Outstanding Issues to be Addressed in 2015-16 Budget Negotiations

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On Tuesday, November 10th, Governor Wolf and legislative leaders announced a budget framework for 2015-16. While an agreement could be good news, some key issues have not been addressed.

Education: The budget deal appears to make good on the promise of desperately needed funding for school districts; however, we and other members of the Campaign for Fair Education Funding are concerned about the inclusion of a mandatory back-end referendum for future school districts’ property tax increases. This drastic change in state policy would have a devastating impact not only on school districts' local control of their budgets, but also on school districts' capacity to deliver the kind of public education that Pennsylvanians want and that their students need.

Property tax relief: We have previously noted that property tax relief is an area of potential compromise. We are concerned that this relief is funded by a higher sales tax which will make Pennsylvania's already regressive taxes even worse, while offering nothing for renters and potentially giving unnecessary dividends to businesses and upper-income homeowners.

Severance tax: The budget fails to enact a severance tax on natural gas. Governor Wolf ran on the issue as did 15 Republican members of the House and Senate. The failure to adopt a tax on drillers is especially stunning given the overwhelming public support.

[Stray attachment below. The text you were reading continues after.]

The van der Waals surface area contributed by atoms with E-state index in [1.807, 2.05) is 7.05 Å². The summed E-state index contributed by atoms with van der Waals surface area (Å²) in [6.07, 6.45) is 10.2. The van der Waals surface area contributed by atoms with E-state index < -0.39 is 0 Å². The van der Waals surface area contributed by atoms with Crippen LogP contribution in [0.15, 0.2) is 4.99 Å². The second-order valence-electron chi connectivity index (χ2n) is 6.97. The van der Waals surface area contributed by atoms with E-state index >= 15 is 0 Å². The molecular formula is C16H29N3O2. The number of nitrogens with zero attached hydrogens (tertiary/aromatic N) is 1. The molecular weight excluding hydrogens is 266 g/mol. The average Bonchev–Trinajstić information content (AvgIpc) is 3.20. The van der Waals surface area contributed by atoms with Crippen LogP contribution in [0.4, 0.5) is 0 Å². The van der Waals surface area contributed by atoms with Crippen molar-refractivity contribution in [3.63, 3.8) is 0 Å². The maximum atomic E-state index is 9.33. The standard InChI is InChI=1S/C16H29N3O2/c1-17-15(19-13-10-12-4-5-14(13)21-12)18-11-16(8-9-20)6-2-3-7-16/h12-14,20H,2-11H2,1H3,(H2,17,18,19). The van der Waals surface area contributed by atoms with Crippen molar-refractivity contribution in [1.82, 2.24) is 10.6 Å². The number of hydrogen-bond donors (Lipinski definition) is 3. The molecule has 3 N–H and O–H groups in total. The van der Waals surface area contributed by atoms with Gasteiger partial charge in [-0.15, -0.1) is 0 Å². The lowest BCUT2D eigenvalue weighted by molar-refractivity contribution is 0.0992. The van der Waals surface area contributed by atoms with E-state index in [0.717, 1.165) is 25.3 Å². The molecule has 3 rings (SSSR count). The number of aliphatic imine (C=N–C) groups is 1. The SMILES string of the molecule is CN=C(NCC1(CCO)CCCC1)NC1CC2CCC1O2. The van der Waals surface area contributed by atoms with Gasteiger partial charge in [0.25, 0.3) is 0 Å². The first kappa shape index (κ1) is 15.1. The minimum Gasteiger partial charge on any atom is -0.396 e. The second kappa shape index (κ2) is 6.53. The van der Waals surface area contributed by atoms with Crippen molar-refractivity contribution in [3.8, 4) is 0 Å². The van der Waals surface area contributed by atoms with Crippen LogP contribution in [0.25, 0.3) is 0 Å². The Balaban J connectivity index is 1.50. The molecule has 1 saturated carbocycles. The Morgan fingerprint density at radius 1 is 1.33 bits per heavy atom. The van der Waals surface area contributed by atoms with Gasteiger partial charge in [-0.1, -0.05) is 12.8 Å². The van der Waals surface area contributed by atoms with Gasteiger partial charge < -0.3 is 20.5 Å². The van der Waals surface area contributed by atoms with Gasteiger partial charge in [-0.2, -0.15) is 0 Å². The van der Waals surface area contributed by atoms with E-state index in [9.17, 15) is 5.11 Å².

Recurring revenue: PBPC has identified hundreds of millions of dollars in recurring revenue by fixing the bank shares tax, closing the smokeless tobacco and e-cigarette loophole, and increasing the minimum wage to $10.10 per hour, whichwould reduce state Medicaid costs. None of those commonsense revenues appear to be part of the budget deal.

Human services: At this point, it does not appear that the budget deal includes enough revenue for the Governor’s proposed restoration of funding to human services. After years of funding cuts, flat-funding, and program reductions, it is essential that the final budget adequately invests in these programs that serve vulnerable Pennsylvanians.

Pension Changes and Privatization of Wine & Spirits Stores: Budget negotiators appear to be counting on changes to the state pension system and privatization of Wine and Spirits stores to generate additional revenue for the 2015-16 budget. No proposal to date would deliver such revenue. This is an additional reason this deal must include revenue from a severance tax and some of the other revenue options listed above.